HFS Fans: Adult Alternative Returns, Sort Of
Fans of acoustic rock, folk and blues in the Washington area have been bereft of a home on the FM band since the demise of WHFS last year. Now public radio station WAMU, which itself jettisoned bluegrass music to go all news and talk in 2001, is teaming up with an adult alternative station in Towson, Md., to bring the acoustic sound back to the nation's capital.
But before anyone starts to cheer for the return of a station that plays a mix that includes Dave Matthews, The Bridge, John Fogerty, Suzanne Vega, Moby, Beck, The Kooks and The Killers--to name a few groups whose work aired on the Towson station's morning show yesterday--a word of warning: The new WAMU second channel, which launches today, will be available only to folks who have bought the new digital radios, which are being sold as "HD Radio" and will set you back a good $300.
If there are even one thousand owners of HD radios in the metropolitan area, I will eat a printout of this post. Still, the broadcast radio biz, eager to show some signs of creative life while fighting the competition from iPods and satellite radio, is betting on this new technology, which allows existing radio stations to create second and third channels. In WAMU's case, you tune to 88.5 FM and find not only the station that's available on any old FM radio, but also WAMU-2, which will be a simulcast of the programming that Baltimore area rock fans find on WTMD (89.7 FM up there.) The sound quality is very good, but so far, there are only a few models of HD radios on the market, and they are pricey and cumbersome, limited to table radios and a few car stereos.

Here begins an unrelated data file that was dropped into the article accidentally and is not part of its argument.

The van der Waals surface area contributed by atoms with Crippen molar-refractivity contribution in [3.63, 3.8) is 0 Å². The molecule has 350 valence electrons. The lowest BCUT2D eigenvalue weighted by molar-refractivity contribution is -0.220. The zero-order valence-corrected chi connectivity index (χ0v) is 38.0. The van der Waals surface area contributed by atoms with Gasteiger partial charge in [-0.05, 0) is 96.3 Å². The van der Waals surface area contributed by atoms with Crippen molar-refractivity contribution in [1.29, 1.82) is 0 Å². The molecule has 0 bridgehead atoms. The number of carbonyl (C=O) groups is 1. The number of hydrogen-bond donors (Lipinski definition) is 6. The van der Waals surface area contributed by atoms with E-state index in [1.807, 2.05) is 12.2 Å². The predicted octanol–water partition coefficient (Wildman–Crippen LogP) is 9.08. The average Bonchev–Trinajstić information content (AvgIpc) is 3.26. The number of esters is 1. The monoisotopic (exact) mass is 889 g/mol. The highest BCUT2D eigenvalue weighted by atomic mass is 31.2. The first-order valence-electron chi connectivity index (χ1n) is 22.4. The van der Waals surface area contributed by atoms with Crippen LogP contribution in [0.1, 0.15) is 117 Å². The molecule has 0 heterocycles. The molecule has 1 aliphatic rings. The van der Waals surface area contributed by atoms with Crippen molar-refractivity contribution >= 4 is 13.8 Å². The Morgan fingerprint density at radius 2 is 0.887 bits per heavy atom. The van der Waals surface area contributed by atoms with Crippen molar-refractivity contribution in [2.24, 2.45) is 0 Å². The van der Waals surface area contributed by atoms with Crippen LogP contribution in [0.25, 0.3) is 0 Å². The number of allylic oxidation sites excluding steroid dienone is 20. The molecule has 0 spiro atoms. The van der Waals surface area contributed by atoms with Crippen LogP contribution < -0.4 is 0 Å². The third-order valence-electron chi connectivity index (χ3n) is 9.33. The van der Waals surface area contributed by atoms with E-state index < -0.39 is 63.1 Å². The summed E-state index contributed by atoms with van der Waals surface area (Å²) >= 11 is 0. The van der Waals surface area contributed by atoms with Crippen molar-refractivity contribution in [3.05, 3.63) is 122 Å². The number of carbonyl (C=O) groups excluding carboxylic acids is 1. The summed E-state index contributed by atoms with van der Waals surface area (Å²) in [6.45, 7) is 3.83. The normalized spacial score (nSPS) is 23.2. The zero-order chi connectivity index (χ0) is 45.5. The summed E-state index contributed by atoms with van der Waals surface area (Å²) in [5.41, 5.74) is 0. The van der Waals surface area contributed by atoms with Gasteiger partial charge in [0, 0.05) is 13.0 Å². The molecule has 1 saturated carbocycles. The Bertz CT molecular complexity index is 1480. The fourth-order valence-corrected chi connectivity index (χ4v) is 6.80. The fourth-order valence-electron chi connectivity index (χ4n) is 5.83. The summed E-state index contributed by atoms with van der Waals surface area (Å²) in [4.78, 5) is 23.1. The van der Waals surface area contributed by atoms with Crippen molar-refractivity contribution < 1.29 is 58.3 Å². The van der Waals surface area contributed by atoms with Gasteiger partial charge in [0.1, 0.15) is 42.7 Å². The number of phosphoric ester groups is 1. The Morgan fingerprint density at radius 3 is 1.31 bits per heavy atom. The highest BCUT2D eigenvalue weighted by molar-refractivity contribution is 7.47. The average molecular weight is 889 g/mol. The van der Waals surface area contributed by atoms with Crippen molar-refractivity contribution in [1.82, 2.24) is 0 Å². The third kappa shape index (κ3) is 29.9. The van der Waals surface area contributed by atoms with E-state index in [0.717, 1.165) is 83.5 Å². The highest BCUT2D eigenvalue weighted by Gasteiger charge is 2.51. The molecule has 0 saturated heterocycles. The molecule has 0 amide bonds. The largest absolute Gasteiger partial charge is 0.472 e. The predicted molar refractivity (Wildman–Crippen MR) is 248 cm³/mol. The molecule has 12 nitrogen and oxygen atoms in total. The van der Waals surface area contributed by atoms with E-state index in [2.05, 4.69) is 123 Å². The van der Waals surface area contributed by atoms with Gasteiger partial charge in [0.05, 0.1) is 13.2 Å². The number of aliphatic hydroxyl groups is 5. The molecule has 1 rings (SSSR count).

WTMD general manager Stephen Yasko tells me that "this unique partnership will drive sales of HD radio. Most other HD programming is either jukeboxes or national services. This is the first time two stations have partnered to create a local service. WTMD has always seen Washington as part of its local area since so many of the bands we play perform at 930 or the Black Cat. So WAMU gets a very local sounding radio station for their HD side channel and we believe listeners will find that appealing enough to invest in an HD radio."
We shall see. If you do happen to have or plan to get an HD radio, you'll likely find something interesting happening on the new WAMU-2. The Towson station not only produces about 16 hours a day of its own music programming, with a heavy emphasis on the local music scene, but also carries some of the best public radio music shows, most of which are not heard in the Washington area. That means programs such as World Cafe, a collection of world and acoustic tunes from WXPN in Philadelphia, and Sounds Eclectic, Nic Harcourt's splendid mix of music from KCRW in Santa Monica.
Will listeners decide to spend a few hundred on a radio that promises to deliver some of the formats that you'd have to shell out $13 a month to hear on XM or Sirius satellite radio? It hardly seems likely as long as the offerings on HD radio are as thin as they are now, but this technology is in its infancy, and the price and variety of the radios will improve, as should the programming on the new second channels. The battle is just beginning.
Please email us to report offensive comments.
Posted by: Phil | November 14, 2006 1:34 PM
Posted by: Chris | November 14, 2006 2:56 PM
Posted by: Tom | November 14, 2006 3:01 PM
Posted by: dynagirl | November 14, 2006 3:38 PM
Posted by: mark | November 14, 2006 3:44 PM
Posted by: BF | November 14, 2006 3:49 PM
Posted by: music fan | November 14, 2006 5:18 PM
Posted by: YAWN! | November 14, 2006 6:26 PM
Posted by: opinions are like.. | November 14, 2006 8:21 PM
Posted by: h3 | November 15, 2006 10:08 AM
Posted by: Pete | November 16, 2006 11:33 AM
The comments to this entry are closed.